Unfortunately, many of the rest of the statements on their website are inaccurate:
- “Cellulite isn’t a serious medical condition, and treatment isn’t necessary. In fact, many doctors consider cellulite a normal occurrence…”
- “Little is known about what causes cellulite.”
- “An inactive lifestyle also can increase your chances of having cellulite…”
Because cellulite has been traditionally thought of as a non-dangerous condition, it has not garnered much respect or interest within the medical community. Instead, the beauty industry has coopted the concern. Although the manifestation of cellulite is, indeed, an unsightly look of the skin—lumpy, dimply, dented skin, usually in the legs and buttocks, and occasionally in the arms—the process of the development of cellulite and the over-all health implications of it have not been adequately investigated.
Contrary to medical thought on cellulite, Mercola, Jaffe and Black understand cellulite to be, by no means, an innocuous cosmetic condition with no ramifications for over-all health. To the contrary, they see it as reflecting an underlying bodily disturbance that demands serious attention, because without correction, it leads to many other health disturbances, and much pain, for both men and women.
Women are, traditionally, the ones who care most about cellulite, because 90% of us look down at our legs and see it. We spend vast amounts of money on trying to get rid of it. We try creams, laser treatments, fillers (Restylane), liposuction, massage, compression leggings, Cryolipolysis, Ultrasound, and Mesotherapy. Most treatments don’t work, or work so minimally that we women despair as summer approaches each year.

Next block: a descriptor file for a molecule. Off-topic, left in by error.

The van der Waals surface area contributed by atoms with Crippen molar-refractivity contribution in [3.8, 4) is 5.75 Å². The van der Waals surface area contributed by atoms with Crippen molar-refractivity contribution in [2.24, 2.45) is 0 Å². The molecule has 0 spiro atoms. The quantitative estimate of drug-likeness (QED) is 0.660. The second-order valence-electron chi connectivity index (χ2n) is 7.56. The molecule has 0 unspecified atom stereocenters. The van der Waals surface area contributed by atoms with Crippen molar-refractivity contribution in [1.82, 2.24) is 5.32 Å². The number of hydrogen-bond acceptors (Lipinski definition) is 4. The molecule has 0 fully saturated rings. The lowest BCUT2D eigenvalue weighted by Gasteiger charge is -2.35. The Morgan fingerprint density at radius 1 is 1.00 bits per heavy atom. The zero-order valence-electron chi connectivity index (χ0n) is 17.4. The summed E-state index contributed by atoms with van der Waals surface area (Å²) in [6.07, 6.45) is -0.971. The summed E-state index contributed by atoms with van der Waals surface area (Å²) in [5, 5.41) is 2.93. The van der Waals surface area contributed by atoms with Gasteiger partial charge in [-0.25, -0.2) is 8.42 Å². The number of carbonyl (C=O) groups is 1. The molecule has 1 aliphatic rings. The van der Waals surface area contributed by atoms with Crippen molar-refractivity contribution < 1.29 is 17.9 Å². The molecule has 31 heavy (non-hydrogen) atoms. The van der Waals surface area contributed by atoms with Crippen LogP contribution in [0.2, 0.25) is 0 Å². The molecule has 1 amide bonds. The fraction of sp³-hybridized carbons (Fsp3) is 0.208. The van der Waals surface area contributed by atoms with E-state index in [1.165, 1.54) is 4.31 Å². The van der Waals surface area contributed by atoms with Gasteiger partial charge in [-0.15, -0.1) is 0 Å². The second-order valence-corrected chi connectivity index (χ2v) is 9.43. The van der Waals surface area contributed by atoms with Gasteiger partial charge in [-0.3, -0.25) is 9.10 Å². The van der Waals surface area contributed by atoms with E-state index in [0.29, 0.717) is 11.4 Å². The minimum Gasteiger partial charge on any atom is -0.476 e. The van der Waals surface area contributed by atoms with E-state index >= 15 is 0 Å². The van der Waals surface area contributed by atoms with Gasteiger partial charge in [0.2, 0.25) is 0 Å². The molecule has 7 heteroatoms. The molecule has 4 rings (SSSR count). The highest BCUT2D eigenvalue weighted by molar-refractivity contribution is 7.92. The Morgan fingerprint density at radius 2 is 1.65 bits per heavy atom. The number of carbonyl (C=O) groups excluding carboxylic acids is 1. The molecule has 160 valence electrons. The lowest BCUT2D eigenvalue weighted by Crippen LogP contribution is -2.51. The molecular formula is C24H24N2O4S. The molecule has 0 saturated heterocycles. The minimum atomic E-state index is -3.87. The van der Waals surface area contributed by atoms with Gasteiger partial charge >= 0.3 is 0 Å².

Only 10% of men have cellulite. The reason for the discrepancy in gender stats has to do with the difference in how men and women’s connective tissue and fat cells are arranged. Fat cells in women are typically arranged vertically under the skin. When the tops of fat cells protrude through the connective tissue (fascia), the recognizable skin dimpling is caused. Fat cells in men, however, are usually arranged horizontally and lay flat against each other, without any bulging.
Because fat cells seem to be involved in the appearance of cellulite, it has been commonly thought that excess or larger than usual fat cells are the problem. In other words, according to this theory, being overweight seems to be a relevant factor. Yet, any woman who has had even just a passing interest in cellulite has noticed, on any given beach, that thin women are just as likely to have cellulite as overweight women.